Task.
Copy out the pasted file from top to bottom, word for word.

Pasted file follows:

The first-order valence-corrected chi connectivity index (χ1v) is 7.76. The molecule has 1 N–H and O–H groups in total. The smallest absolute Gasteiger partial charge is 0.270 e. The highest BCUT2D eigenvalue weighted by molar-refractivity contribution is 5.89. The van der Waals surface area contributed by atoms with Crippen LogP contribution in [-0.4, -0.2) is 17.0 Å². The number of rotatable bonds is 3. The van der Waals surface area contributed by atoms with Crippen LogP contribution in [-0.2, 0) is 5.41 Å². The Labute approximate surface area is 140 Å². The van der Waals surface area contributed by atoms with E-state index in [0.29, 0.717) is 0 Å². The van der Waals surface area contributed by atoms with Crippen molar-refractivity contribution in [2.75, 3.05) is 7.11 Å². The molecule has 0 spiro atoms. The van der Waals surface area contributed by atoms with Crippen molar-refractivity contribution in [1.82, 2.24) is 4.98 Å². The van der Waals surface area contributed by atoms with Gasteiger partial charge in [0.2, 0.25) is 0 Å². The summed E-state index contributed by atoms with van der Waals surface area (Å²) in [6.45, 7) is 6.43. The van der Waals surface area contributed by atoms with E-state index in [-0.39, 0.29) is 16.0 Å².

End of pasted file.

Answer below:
The first-order valence-corrected chi connectivity index (χ1v) is 7.76. The molecule has 1 N–H and O–H groups in total. The smallest absolute Gasteiger partial charge is 0.270 e. The highest BCUT2D eigenvalue weighted by molar-refractivity contribution is 5.89. The van der Waals surface area contributed by atoms with Crippen LogP contribution in [-0.4, -0.2) is 17.0 Å². The number of rotatable bonds is 3. The van der Waals surface area contributed by atoms with Crippen LogP contribution in [-0.2, 0) is 5.41 Å². The Labute approximate surface area is 140 Å². The van der Waals surface area contributed by atoms with E-state index in [0.29, 0.717) is 0 Å². The van der Waals surface area contributed by atoms with Crippen molar-refractivity contribution in [2.75, 3.05) is 7.11 Å². The molecule has 0 spiro atoms. The van der Waals surface area contributed by atoms with Crippen molar-refractivity contribution in [1.82, 2.24) is 4.98 Å². The van der Waals surface area contributed by atoms with Gasteiger partial charge in [0.2, 0.25) is 0 Å². The summed E-state index contributed by atoms with van der Waals surface area (Å²) in [6.45, 7) is 6.43. The van der Waals surface area contributed by atoms with E-state index in [-0.39, 0.29) is 16.0 Å².